When Your COB Is My EOD

The other day in a business writing class, I read an abbreviation that perplexed me. Here is the sentence:

We need your contributions by the COB on December 14.

The writer, Linda, was asking for contributions for an adopt-a-family holiday program. Do you recognize COB? I strained my brain to think of what it might be, but I could not come up with anything.

Linda was surprised by my ignorance. She thought everyone would recognize COB as "close of business," as in the close of the business day. But I know the close of the business day as EOD, "end of day."

Linda countered that everyone in her organization uses COB, so the employees, her readers, will have no difficulty understanding her message. Or will they? A coworker pointed out that COB has another meaning in their organization: California-Oregon border.

I wondered for a moment whether any employees might leave their contributions by the California-Oregon border. I have to admit that is extremely unlikely, but the potential for confusion still exists.

Linda agreed and simplified her sentence:

We need your contributions by noon on December 14.

That approach will work fine as long as her readers are in the same time zone.

Take a moment to check your writing for abbreviations and acronyms. Will your readers know that DC is the distribution center, or will they be thinking of the District of Columbia, discount code, or Divorce Court? Make it easy for them. Spell it out.



  1. I found your article because … wait for it … COB was in a communication from a colleague in our company and I had no idea what it represented. Interesting in your example, the two would mean the same, but EOD might also be midnight (time zone issues aside), and that the correction inserted an entirely different submission point (unless business closes at noon).

  2. Typically, COB would be by 5pm and EOD before, well technically midnight, but basically to convey to the other person to expect the report/file/whatever the next morning. Both when used refer to the time zone in which the user of the abbreviation is (unless specified otherwise)

  3. Hi Lynn,

    I found your article by searching “COB vs EOD” just before sending out an email. To confuse things even further, the person I’m writing previously used “EOB”. I certainly knew they meant “End of Business” but I wanted to stick with “COB” since I used it exclusively during 9 years in the USAF (where acronyms were a way of life!). Thanks for your article!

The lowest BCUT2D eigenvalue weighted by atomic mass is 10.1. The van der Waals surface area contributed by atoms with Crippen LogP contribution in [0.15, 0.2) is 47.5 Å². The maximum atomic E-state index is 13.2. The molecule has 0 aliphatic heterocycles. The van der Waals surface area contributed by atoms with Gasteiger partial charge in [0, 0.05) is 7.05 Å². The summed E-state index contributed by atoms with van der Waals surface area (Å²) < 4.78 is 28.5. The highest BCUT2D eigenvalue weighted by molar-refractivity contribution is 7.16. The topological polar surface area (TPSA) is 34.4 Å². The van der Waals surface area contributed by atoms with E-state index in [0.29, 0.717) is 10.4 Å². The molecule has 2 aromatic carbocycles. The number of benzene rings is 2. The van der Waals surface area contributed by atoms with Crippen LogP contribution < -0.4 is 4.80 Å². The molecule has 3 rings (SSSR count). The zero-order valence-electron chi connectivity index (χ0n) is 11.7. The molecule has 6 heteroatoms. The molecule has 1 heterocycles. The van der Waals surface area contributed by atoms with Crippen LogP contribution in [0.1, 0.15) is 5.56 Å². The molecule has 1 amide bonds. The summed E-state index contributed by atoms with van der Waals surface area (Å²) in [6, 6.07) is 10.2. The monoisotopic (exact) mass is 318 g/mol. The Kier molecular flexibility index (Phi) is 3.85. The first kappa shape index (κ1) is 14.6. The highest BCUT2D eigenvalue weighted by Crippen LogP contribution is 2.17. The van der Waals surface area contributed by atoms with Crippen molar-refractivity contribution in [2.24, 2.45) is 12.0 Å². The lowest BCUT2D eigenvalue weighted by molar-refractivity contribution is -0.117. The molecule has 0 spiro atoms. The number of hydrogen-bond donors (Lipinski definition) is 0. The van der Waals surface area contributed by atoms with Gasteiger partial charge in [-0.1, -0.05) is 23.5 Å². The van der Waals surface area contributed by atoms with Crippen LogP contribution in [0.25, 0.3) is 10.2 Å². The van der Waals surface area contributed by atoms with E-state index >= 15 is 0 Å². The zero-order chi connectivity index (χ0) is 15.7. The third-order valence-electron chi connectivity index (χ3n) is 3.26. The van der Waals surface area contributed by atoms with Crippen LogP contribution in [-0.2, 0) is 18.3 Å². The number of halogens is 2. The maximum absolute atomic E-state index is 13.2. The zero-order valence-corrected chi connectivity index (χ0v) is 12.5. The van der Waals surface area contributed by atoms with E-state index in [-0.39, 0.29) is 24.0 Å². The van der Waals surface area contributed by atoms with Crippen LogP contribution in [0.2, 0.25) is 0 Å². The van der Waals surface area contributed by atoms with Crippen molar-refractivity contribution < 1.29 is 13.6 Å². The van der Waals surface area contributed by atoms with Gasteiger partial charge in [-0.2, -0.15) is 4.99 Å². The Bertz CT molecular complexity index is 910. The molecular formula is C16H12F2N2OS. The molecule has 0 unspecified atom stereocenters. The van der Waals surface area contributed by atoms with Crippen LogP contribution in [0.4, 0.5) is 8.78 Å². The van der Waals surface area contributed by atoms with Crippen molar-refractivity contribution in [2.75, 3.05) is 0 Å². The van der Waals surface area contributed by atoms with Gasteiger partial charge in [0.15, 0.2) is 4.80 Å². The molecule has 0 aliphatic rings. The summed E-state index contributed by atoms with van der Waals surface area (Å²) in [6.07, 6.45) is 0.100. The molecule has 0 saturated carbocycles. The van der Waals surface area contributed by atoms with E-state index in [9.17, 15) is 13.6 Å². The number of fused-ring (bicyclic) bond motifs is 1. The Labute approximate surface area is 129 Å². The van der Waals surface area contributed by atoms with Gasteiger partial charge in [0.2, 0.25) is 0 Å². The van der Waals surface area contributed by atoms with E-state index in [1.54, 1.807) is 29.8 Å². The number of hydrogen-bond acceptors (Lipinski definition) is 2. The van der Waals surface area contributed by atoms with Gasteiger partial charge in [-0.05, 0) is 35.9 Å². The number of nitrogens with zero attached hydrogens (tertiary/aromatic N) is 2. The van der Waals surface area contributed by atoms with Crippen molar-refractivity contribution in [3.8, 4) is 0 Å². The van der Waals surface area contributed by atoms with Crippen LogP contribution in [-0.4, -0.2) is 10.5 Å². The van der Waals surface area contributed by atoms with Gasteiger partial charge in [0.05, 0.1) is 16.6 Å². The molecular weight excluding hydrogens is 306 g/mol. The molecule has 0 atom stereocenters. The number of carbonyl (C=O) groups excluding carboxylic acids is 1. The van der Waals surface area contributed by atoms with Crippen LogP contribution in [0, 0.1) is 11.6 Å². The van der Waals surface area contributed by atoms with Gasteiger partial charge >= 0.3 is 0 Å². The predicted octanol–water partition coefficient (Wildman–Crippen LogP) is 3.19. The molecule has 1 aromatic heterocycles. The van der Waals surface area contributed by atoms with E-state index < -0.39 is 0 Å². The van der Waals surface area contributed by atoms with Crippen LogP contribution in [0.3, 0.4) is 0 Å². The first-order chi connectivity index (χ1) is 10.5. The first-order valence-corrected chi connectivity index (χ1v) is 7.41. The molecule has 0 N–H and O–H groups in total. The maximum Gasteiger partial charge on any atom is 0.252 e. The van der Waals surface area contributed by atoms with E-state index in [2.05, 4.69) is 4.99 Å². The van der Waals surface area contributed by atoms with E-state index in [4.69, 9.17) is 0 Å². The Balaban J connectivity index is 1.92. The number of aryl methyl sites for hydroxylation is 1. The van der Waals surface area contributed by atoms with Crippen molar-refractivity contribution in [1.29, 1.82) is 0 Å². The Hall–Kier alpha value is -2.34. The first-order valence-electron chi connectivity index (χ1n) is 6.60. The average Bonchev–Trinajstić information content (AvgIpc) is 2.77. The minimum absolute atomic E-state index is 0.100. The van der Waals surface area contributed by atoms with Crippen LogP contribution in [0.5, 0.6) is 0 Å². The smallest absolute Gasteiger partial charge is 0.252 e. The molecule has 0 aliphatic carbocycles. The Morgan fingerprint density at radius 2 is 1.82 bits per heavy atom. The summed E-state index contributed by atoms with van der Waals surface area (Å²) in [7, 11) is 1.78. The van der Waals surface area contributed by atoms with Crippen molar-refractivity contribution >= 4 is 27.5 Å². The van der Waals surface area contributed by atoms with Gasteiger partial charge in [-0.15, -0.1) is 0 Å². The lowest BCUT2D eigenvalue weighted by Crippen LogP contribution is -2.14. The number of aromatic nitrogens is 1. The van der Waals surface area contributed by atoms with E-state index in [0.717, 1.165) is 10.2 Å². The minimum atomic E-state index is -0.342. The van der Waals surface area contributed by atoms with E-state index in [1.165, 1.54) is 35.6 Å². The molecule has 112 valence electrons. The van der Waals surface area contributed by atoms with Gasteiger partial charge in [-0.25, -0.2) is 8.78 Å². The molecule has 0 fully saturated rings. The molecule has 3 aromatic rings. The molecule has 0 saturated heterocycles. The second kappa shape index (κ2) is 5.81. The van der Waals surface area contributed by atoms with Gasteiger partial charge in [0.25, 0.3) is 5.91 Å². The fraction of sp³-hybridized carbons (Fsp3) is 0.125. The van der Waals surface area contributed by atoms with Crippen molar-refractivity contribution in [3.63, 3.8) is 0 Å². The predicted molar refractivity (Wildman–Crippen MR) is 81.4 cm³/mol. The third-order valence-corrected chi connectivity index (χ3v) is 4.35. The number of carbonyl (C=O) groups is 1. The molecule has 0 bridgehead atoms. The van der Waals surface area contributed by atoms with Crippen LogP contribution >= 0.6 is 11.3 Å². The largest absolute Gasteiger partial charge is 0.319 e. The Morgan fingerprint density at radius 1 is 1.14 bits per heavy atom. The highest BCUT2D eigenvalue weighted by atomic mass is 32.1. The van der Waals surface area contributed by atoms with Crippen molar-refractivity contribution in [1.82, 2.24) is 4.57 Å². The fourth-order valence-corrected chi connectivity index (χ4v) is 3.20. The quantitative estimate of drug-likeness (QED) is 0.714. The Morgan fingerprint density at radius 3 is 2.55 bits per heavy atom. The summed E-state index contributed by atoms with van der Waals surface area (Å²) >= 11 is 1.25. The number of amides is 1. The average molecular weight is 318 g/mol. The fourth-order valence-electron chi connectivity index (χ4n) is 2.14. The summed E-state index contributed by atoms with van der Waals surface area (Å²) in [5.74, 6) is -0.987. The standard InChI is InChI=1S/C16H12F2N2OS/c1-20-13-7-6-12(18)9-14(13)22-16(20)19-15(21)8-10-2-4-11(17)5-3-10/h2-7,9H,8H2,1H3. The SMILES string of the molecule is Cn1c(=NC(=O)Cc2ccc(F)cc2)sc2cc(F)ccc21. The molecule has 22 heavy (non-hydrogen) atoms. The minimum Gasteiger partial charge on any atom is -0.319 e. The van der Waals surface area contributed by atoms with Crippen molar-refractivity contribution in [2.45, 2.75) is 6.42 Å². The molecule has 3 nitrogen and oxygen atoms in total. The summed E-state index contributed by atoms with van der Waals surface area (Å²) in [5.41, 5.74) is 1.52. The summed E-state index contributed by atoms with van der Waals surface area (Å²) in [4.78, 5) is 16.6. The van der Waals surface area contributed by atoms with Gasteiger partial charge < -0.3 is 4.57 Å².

4. I found this while looking for a reason why anybody in their right mind would use EOB. COB is a more useful acronym because it can be pronounced like a word, Phonetically.
    IE:”I need your proposal by cob wednesday.”
    “I need your proposal by eeeahb?”
    If you are composing business correspondence, you should have the intellect to decipher COB from the context of the message. You already knew that eOB was end OF BUSINESS. What possibly could COB mean?! Oh my, I’m so frazzled. Get Real.

  5. That’s funny! I have heard COB for years and years and only just encountered EOD for the first time this week. I just searched on these terms to confirm whether EOD meant the same as COB (actually, I was hoping it was midnight!)

  6. I’ve always used and have experienced others using EOD…until today. Your article came up in my search as I racked my brain on what COB meant. Perhaps COB vs. EOD popularity is determined by region within the U.S.? I’m in the Southwestern part of the country.

  7. This is a clear message:
    Please deliver the purchase offer by 17.00 Los Angeles time on Friday 12 November 2013.

    Unless it is an internal memo within the same company, this is an obscure message:
    PLS deliver your PO by COB 11/12

  8. There you go. I was perfectly familiar with COB, but found your blog when I was wondering what my European colleagues meant by EOD.

    However, if I stay back to work on something, my ‘EOD’ is when I finish, or midnight, whichever comes first.

  9. COB also can stand for “Continuity of Business” that ensures critical business functions continue to exist as normal, often used in business disaster recovery planning.


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